The thought problems scale of the widely known self-report questionnaire Youth Self-Report 11–18 years [50] has been used to assess psychotic-like symptoms in teenagers. This scale is the sum of seven items (9, 40, 65, 69, 82, 83, 84) where the adolescent reports unusual experiences such as visual or auditory hallucinations, bizarre ideas, and behaviors. This scale has been established as a good first-step screening measure to detect prodromic signs of psychotic disorders [50]. As it is composed of only 7 items, this scale has often shown Cronbach’s alpha values lower than 0.70 [51,52]. In this study, Cronbach’s alpha was 0.67, and there was good item inter-correlation (all values > 0.30, p < 0.000), indicating acceptable reliability for a scale composed of few items [53,54,55]. The Cronbach’s alpha for the YSR seven-item scale was 0.93.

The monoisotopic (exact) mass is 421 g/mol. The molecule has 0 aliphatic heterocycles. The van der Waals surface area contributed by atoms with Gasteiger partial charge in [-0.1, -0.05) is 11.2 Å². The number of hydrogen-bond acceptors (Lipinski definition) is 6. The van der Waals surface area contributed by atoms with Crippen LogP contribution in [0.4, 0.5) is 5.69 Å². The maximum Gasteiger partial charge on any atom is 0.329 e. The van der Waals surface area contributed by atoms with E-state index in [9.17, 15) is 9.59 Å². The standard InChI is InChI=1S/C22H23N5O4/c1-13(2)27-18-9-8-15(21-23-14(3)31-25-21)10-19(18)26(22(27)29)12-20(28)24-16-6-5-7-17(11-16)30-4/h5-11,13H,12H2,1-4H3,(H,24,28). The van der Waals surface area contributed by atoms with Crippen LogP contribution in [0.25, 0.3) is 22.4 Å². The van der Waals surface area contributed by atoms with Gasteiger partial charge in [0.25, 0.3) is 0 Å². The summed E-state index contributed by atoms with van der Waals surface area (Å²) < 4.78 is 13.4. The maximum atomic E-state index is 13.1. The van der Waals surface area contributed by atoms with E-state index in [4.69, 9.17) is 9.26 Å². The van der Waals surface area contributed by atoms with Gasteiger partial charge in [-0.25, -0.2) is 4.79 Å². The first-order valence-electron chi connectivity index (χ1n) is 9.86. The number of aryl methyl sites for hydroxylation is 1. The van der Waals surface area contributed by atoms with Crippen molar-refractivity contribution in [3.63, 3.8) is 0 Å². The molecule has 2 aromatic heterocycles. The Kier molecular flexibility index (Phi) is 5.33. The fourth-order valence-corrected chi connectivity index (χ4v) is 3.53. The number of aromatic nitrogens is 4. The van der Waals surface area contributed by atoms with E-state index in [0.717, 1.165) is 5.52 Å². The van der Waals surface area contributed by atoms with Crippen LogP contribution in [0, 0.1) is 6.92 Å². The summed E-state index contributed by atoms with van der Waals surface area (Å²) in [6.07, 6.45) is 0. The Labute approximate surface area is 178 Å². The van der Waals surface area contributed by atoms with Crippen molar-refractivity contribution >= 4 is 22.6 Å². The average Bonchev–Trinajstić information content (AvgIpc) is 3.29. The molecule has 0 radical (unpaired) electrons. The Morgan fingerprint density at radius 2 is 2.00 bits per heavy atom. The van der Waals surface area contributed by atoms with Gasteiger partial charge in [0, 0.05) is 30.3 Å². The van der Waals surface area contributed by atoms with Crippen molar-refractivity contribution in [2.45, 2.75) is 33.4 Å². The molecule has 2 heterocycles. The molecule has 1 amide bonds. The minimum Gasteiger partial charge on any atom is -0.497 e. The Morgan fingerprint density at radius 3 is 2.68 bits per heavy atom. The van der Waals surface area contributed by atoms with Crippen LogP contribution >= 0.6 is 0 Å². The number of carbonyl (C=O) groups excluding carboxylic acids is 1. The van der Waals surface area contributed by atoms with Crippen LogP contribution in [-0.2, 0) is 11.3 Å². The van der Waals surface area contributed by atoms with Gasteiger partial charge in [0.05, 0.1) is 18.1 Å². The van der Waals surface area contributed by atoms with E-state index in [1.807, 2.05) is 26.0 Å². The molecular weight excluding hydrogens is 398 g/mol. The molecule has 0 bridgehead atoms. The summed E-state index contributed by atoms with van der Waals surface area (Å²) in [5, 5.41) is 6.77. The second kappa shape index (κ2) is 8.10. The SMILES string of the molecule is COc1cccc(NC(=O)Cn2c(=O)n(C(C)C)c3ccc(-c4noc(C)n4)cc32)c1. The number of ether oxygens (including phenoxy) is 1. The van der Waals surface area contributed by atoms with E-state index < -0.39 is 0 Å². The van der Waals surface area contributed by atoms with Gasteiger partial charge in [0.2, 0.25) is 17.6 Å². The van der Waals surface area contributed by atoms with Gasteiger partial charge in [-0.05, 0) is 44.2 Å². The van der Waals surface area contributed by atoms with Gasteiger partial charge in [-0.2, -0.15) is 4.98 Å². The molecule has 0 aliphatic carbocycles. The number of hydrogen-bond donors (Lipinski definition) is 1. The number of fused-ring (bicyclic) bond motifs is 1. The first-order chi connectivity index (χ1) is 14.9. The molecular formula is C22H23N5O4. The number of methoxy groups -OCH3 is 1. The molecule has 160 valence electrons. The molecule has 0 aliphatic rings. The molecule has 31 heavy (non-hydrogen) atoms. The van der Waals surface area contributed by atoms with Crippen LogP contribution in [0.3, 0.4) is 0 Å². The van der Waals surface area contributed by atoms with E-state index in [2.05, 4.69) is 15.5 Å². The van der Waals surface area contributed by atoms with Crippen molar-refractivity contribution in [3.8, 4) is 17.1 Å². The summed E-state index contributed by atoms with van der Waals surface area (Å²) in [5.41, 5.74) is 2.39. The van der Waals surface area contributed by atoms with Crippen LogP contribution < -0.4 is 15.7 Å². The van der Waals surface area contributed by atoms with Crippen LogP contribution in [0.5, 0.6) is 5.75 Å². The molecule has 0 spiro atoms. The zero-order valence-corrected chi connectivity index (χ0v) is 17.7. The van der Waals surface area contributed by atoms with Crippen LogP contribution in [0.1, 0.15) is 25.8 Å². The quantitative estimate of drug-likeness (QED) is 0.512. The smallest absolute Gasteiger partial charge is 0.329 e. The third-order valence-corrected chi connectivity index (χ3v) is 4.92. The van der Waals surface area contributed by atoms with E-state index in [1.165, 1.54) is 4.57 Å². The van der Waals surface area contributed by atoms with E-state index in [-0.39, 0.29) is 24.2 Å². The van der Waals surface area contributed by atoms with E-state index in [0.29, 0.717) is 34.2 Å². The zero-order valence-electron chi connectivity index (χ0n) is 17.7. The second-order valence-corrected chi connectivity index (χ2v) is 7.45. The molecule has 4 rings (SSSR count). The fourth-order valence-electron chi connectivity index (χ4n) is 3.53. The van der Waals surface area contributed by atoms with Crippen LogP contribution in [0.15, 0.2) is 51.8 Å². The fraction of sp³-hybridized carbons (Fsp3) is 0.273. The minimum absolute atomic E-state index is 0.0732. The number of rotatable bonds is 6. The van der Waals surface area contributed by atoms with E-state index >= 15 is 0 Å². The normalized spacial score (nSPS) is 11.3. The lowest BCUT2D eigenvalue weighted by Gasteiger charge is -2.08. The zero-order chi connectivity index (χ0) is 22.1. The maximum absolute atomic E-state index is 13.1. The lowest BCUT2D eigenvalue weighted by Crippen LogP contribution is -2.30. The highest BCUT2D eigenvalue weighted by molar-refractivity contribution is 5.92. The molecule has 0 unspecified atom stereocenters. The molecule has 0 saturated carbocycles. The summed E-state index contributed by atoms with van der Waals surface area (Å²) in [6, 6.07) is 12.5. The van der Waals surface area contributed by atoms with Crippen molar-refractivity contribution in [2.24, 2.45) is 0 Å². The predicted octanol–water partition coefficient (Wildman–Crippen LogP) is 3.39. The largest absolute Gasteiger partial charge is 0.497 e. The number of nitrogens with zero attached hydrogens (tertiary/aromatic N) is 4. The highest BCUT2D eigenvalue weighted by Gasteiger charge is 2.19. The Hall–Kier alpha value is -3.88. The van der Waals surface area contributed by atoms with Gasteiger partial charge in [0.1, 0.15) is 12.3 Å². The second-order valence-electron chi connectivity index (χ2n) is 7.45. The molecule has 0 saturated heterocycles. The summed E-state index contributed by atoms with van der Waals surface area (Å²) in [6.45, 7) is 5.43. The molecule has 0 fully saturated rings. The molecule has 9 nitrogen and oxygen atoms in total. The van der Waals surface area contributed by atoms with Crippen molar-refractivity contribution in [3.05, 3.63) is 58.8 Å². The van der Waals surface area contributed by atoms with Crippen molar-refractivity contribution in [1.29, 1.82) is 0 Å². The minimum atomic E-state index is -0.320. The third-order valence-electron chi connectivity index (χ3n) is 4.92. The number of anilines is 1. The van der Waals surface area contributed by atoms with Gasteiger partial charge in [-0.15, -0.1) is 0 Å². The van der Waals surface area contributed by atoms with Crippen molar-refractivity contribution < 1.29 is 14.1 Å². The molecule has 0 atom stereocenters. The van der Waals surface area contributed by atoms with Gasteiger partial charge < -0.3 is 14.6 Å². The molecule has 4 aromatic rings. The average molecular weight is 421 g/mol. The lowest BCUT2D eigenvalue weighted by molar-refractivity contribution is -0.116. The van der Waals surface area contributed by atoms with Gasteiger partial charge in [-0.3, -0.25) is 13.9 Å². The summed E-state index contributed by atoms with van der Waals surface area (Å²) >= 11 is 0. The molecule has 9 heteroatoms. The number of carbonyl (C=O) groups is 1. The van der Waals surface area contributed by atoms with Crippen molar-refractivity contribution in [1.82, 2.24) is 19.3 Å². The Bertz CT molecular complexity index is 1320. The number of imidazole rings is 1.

2.2.3. Demographic Information

Information about participants’ demographics, education, presence of diagnoses, and family (e.g., structure, social–economic status of parents, and presence of siblings) was collected ad hoc [22].

2.3. Data Preparation and Analytic Plan

The FFI category distribution and descriptives (Mean (M) and Standard Deviation (SD)) have been reported for all measures, with statistical significance for all hypotheses, with the tolerable limit of type-one errors being set at the conventional p < 0.05.
After checking and managing outliers according to the criteria suggested by Hoaglin et al. [56], the two main assumptions for the use of parametric tests were tested, i.e., homogeneity of variances (by Levene’s tests) and normality of the distribution (by Shapiro–Wilk tests). Given that the data were not normally distributed, non-parametric tests were employed [57], as they do not require the assumption of normality of the population from which the sample is drawn and are appropriate for the analysis of dependent variables on dichotomous, categorical, and ordinal scales, as in this pilot study.